The Man, The Myth, The Legend OptiBoard Gold Supporter Fezz's Avatar
    Join Date
    Oct 2004
    Location
    In a van, down by the river
    Occupation
    Dispensing Optician
    Posts
    12,932
    Blog Entries
    9
    Quote Originally Posted by sharpstick777 View Post

    As well, your points on plus power I have noted in other forums but is seldom discussed, there are limits to FF advantage on higher plus powers.
    Why?

  11. #36
    OptiBoard Professional
    Join Date
    Nov 2007
    Location
    Ft Lauderdale, Florida
    Occupation
    Other Optical Manufacturer or Vendor
    Posts
    147
    Quote Originally Posted by Fezz View Post
    Why?
    Hi Fezz,

    Basically its because to use digital designs on plus patients the base curve selection must be made using the highest plus power, cosmetically there would be a mutiny if some one who is a +4.00 +200 add was given an 8 or even 10 base lens to cope with the negative effects of the flatter near vision (this will cause a smaller "sweet spot" and reduce the magnification factor of the NV area of the progressive if a flatter curve is used)

  12. #37
    The Man, The Myth, The Legend OptiBoard Gold Supporter Fezz's Avatar
    Join Date
    Oct 2004
    Location
    In a van, down by the river
    Occupation
    Dispensing Optician
    Posts
    12,932
    Blog Entries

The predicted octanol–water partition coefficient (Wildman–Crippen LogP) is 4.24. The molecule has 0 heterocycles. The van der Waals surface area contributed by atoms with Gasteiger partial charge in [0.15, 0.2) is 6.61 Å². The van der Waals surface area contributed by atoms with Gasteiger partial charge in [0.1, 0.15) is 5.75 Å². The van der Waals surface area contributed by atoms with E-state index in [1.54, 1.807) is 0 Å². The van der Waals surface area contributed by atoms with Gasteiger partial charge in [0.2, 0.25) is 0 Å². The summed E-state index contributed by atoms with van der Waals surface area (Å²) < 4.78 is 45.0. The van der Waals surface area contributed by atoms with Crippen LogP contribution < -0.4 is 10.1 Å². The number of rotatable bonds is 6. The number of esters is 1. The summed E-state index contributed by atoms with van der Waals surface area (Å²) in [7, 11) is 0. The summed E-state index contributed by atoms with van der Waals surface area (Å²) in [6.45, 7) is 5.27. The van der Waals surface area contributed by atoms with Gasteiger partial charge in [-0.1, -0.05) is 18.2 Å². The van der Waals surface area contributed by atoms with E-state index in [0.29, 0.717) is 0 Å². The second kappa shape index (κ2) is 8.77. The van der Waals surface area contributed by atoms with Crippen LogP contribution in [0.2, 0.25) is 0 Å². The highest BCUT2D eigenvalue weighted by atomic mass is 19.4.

9
    Thanks.

  13. #38
    OptiBoard Professional
    Join Date
    Nov 2007
    Location
    Ft Lauderdale, Florida
    Occupation
    Other Optical Manufacturer or Vendor
    Posts
    147
    Quote Originally Posted by sharpstick777 View Post
    Yes... There is some rhetoric out now that for a lens to be "truly" free-form it must include wearer measured and customized face-form, panto, and tilt. I am just trying to crush that rhetoric.

    As well, your points on plus power I have noted in other forums but is seldom discussed, there are limits to FF advantage on higher plus powers.
    Honestly I think the word Freeform is used by many lens designers and it is used without consistency, the best thing to do is ignore the buzz words and find out which lenses do what you want for your patients, we all have our own idea of what is best. I want to also say that if the designs are properly used in plus patients the results are stupendous (I am a plus 7.25 and my VA is vastly superior to my conventional lenses, the difference is I made them on a 8.50 base not a 7.)

  14. #39
    Master OptiBoarder OptiBoard Silver Supporter
    Join Date
    Jun 2008
    Location
    Seattle WA
    Occupation
    Optical Wholesale Lab (other positions)
    Posts
    2,841
    Quote Originally Posted by Fezz View Post
    Why?
    Another way, If we use Vogels Rule to determine optimal base curve, the base curve rate in Plus Powers rises fairly quickly. Free-form gives us tremendous ability to fix that (Free-form is still great for plus powers, but not to an infinite point) only to the point where the backside curve starts getting flat. With the add on the back, it gets flat faster than on the add on the front. We can't have a convex lens on the back-side even with Free-form. Free-form works great up to a +4.00 total power (spherical plus add), but after that the advantages decrease with each increase in plus power. Good, but just not as good.

    We see the same thing in minus, the front can only get so flat but its usually so high of an RX that its rarer, and then we could go bi-concave if we wanted to.
    Beer is proof that God loves us and wants us to be happy ~Benjamin Franklin

  15. #40
    Master OptiBoarder OptiBoard Silver Supporter
    Join Date
    Jun 2008
    Location
    Seattle WA
    Occupation